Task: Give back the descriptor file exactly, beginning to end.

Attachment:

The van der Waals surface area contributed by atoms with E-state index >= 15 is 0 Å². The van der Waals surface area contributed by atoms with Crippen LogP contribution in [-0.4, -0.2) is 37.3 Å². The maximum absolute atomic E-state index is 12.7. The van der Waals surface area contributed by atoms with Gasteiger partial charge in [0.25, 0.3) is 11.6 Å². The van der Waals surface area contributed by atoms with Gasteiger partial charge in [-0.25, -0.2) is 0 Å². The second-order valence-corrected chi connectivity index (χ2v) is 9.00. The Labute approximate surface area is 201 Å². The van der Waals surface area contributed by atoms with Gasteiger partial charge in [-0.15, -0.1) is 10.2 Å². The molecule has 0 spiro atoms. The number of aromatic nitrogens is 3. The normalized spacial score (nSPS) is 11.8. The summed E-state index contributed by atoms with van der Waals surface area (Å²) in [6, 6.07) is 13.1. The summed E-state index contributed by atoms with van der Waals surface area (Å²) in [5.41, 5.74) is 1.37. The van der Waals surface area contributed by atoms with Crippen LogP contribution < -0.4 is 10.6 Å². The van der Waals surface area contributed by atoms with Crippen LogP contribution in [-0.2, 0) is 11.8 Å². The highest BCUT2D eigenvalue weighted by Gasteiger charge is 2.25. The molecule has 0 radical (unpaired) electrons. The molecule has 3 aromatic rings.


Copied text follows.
The van der Waals surface area contributed by atoms with E-state index >= 15 is 0 Å². The van der Waals surface area contributed by atoms with Crippen LogP contribution in [-0.4, -0.2) is 37.3 Å². The maximum absolute atomic E-state index is 12.7. The van der Waals surface area contributed by atoms with Gasteiger partial charge in [0.25, 0.3) is 11.6 Å². The van der Waals surface area contributed by atoms with Gasteiger partial charge in [-0.25, -0.2) is 0 Å². The second-order valence-corrected chi connectivity index (χ2v) is 9.00. The Labute approximate surface area is 201 Å². The van der Waals surface area contributed by atoms with Gasteiger partial charge in [-0.15, -0.1) is 10.2 Å². The molecule has 0 spiro atoms. The number of aromatic nitrogens is 3. The normalized spacial score (nSPS) is 11.8. The summed E-state index contributed by atoms with van der Waals surface area (Å²) in [6, 6.07) is 13.1. The summed E-state index contributed by atoms with van der Waals surface area (Å²) in [5.41, 5.74) is 1.37. The van der Waals surface area contributed by atoms with Crippen LogP contribution < -0.4 is 10.6 Å². The van der Waals surface area contributed by atoms with Crippen LogP contribution in [-0.2, 0) is 11.8 Å². The highest BCUT2D eigenvalue weighted by Gasteiger charge is 2.25. The molecule has 0 radical (unpaired) electrons. The molecule has 3 aromatic rings.